Team Management Tips from the World of Jazz

Have you ever wondered what jazz music and management have in common? Jazz is a musical genre that originated in the African American communities of New Orleans in the late 19th and early 20th centuries. It is characterised by improvisation, syncopation, swing, and complex harmonies. Jazz musicians often play in small groups, where they communicate and collaborate with each other to create spontaneous and expressive music.

Management, on the other hand, is the process of planning, organising, leading, and controlling the work of a group of people to achieve a common goal. Managers often work in teams, where they communicate and coordinate with their subordinates, peers, and superiors to execute tasks and projects.

While these two fields may seem vastly different, they actually share some similarities and principles that can help managers improve their performance and effectiveness. Here are some management techniques and leadership styles that you can learn from jazz musicians:

How to Manage Your Team Like a Jazz Musician

  1. Be Flexible and Adaptable

One of the key features of jazz music is improvisation, which means creating or performing something without preparation or a fixed plan. Jazz musicians improvise by using their knowledge, skills, and creativity to respond to the changing musical situation and the interactions with their fellow musicians. They also adapt to the audience, the venue, and the mood of the moment.

Similarly, managers need to be flexible and adaptable in their work environment, which is often dynamic and unpredictable. Managers need to improvise by using their resources, abilities, and innovation to solve problems and seize opportunities. They also need to adapt to the needs, expectations, and feedback of their stakeholders, such as customers, employees, and partners.

  • Hands – on exercise: To practice flexibility and adaptability, you can ask your team to brainstorm solutions for a hypothetical scenario that changes every few minutes. For example, you can start with a scenario like “Your team has to deliver a project to a client by tomorrow, but your main server is down.” Then, after a few minutes, you can add a twist like “The client has changed the requirements and wants a different feature.” You can keep changing the scenario and see how your team adapts and improvises.
  1. Listen and Communicate Effectively

Another important aspect of jazz music is communication, which means exchanging information and ideas with others. Jazz musicians communicate with each other through verbal and non-verbal cues, such as eye contact, body language, and musical signals. They listen attentively to each other’s playing and adjust their own accordingly. They also communicate with the audience, by engaging them, acknowledging them, and inviting them to participate.

How to Manage Your Team Like a Jazz Musician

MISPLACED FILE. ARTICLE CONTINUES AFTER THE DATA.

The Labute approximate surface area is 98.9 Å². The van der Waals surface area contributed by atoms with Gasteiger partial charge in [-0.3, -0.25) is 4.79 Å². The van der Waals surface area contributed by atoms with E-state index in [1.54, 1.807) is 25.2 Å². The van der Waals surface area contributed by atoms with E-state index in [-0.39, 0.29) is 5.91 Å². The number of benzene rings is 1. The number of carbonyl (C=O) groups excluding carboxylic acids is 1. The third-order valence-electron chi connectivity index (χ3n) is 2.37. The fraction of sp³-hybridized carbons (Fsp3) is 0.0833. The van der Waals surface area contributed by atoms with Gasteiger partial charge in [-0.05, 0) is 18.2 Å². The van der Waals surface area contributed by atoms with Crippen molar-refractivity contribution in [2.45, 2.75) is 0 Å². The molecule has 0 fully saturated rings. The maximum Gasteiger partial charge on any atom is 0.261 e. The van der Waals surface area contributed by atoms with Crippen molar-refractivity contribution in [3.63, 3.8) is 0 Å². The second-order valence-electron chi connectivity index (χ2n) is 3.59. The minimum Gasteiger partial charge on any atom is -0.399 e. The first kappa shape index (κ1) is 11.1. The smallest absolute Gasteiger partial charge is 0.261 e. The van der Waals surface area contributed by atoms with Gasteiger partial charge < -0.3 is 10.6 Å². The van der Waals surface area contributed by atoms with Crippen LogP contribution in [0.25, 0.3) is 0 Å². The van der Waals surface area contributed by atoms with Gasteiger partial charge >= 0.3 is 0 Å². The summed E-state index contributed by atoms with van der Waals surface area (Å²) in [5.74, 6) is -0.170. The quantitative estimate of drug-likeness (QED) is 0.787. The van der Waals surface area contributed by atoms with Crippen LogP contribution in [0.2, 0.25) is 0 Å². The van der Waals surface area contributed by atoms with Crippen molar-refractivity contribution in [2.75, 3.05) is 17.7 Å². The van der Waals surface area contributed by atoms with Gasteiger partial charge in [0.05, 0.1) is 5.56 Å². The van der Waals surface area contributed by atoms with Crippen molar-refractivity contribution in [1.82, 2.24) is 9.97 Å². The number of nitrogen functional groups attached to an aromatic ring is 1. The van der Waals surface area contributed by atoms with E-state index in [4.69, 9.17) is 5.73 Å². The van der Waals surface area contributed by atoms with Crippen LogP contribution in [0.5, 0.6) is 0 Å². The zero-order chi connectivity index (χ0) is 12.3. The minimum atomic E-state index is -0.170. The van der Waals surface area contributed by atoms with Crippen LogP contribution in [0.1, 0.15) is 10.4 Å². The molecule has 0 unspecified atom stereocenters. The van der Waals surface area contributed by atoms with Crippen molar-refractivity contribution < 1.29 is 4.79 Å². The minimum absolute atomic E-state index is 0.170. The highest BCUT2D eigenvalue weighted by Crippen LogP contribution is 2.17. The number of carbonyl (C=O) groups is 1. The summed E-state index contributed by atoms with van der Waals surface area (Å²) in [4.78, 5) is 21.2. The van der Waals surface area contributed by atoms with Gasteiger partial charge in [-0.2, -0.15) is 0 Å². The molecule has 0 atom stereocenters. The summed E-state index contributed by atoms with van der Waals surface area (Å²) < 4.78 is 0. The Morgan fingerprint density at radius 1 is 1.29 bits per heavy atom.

Likewise, managers need to listen and communicate effectively with their team members and other parties. Managers need to communicate clearly and concisely their goals, expectations, and feedback. They need to listen actively and empathetically to their team’s input, concerns, and suggestions. They also need to communicate with their customers, by understanding their needs, delivering value, and building relationships.

  • Hands – on exercise: To practice listening and communication, you can ask your team to play a game called “Yes, and…” This is a game where one person starts a sentence with “Yes, and…” and then adds something related to the topic. The next person has to repeat the sentence and add something else with “Yes, and…” The game continues until everyone has contributed something. For example, if the topic is “How to improve customer satisfaction”, the game could go like this: “Yes, and we can ask for feedback after every interaction.” “Yes, and we can offer incentives for referrals.” “Yes, and we can follow up with thank-you notes.” This game helps your team to listen actively, build on each other’s ideas, and communicate positively.

3. Be Collaborative and Supportive

Another essential element of jazz music is collaboration, which means working together with others to achieve a common purpose. Jazz musicians collaborate with each other by sharing roles, responsibilities, and resources. They support each other by giving space, encouragement, and recognition. They also collaborate with other artists, by learning from them, joining them, and creating with them.

How to Manage Your Team Like a Jazz Musician

Similarly, managers need to be collaborative and supportive with their team members and other colleagues. Managers need to collaborate with their team by delegating tasks, empowering decisions, and facilitating processes. They need to support their team by providing guidance, feedback, and recognition. They also need to collaborate with other managers, by sharing best practices, aligning strategies, and creating synergies.